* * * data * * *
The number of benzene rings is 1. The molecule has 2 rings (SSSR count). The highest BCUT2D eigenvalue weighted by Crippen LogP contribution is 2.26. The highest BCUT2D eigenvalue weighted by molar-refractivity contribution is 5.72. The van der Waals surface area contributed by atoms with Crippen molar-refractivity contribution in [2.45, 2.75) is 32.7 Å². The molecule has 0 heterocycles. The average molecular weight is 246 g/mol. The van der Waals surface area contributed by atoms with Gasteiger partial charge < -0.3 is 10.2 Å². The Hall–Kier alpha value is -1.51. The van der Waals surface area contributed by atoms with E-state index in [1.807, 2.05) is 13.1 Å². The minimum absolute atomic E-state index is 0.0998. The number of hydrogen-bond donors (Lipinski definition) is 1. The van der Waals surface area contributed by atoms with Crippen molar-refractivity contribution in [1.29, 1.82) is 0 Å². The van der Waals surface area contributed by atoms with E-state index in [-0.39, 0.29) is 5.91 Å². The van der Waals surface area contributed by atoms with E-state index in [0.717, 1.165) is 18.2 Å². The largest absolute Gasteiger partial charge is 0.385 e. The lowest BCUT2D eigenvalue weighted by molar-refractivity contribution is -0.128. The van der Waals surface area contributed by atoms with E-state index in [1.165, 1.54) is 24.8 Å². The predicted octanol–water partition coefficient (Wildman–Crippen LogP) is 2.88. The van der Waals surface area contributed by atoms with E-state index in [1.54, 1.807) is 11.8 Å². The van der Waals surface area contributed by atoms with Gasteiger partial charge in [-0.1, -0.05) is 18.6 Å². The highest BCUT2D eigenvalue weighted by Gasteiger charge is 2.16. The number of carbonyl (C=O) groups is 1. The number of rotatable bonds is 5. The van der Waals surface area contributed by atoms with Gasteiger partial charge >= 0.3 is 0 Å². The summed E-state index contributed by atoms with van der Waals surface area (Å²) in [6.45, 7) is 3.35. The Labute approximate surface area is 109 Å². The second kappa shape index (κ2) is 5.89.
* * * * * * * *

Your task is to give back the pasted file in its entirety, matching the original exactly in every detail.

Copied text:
The number of benzene rings is 1. The molecule has 2 rings (SSSR count). The highest BCUT2D eigenvalue weighted by Crippen LogP contribution is 2.26. The highest BCUT2D eigenvalue weighted by molar-refractivity contribution is 5.72. The van der Waals surface area contributed by atoms with Crippen molar-refractivity contribution in [2.45, 2.75) is 32.7 Å². The molecule has 0 heterocycles. The average molecular weight is 246 g/mol. The van der Waals surface area contributed by atoms with Gasteiger partial charge < -0.3 is 10.2 Å². The Hall–Kier alpha value is -1.51. The van der Waals surface area contributed by atoms with E-state index in [1.807, 2.05) is 13.1 Å². The minimum absolute atomic E-state index is 0.0998. The number of hydrogen-bond donors (Lipinski definition) is 1. The van der Waals surface area contributed by atoms with Crippen molar-refractivity contribution in [1.29, 1.82) is 0 Å². The van der Waals surface area contributed by atoms with E-state index in [-0.39, 0.29) is 5.91 Å². The van der Waals surface area contributed by atoms with E-state index in [0.717, 1.165) is 18.2 Å². The largest absolute Gasteiger partial charge is 0.385 e. The lowest BCUT2D eigenvalue weighted by molar-refractivity contribution is -0.128. The van der Waals surface area contributed by atoms with E-state index in [1.165, 1.54) is 24.8 Å². The predicted octanol–water partition coefficient (Wildman–Crippen LogP) is 2.88. The van der Waals surface area contributed by atoms with E-state index in [1.54, 1.807) is 11.8 Å². The van der Waals surface area contributed by atoms with Gasteiger partial charge in [-0.1, -0.05) is 18.6 Å². The highest BCUT2D eigenvalue weighted by Gasteiger charge is 2.16. The number of carbonyl (C=O) groups is 1. The number of rotatable bonds is 5. The van der Waals surface area contributed by atoms with Gasteiger partial charge >= 0.3 is 0 Å². The summed E-state index contributed by atoms with van der Waals surface area (Å²) in [6.45, 7) is 3.35. The Labute approximate surface area is 109 Å². The second kappa shape index (κ2) is 5.89.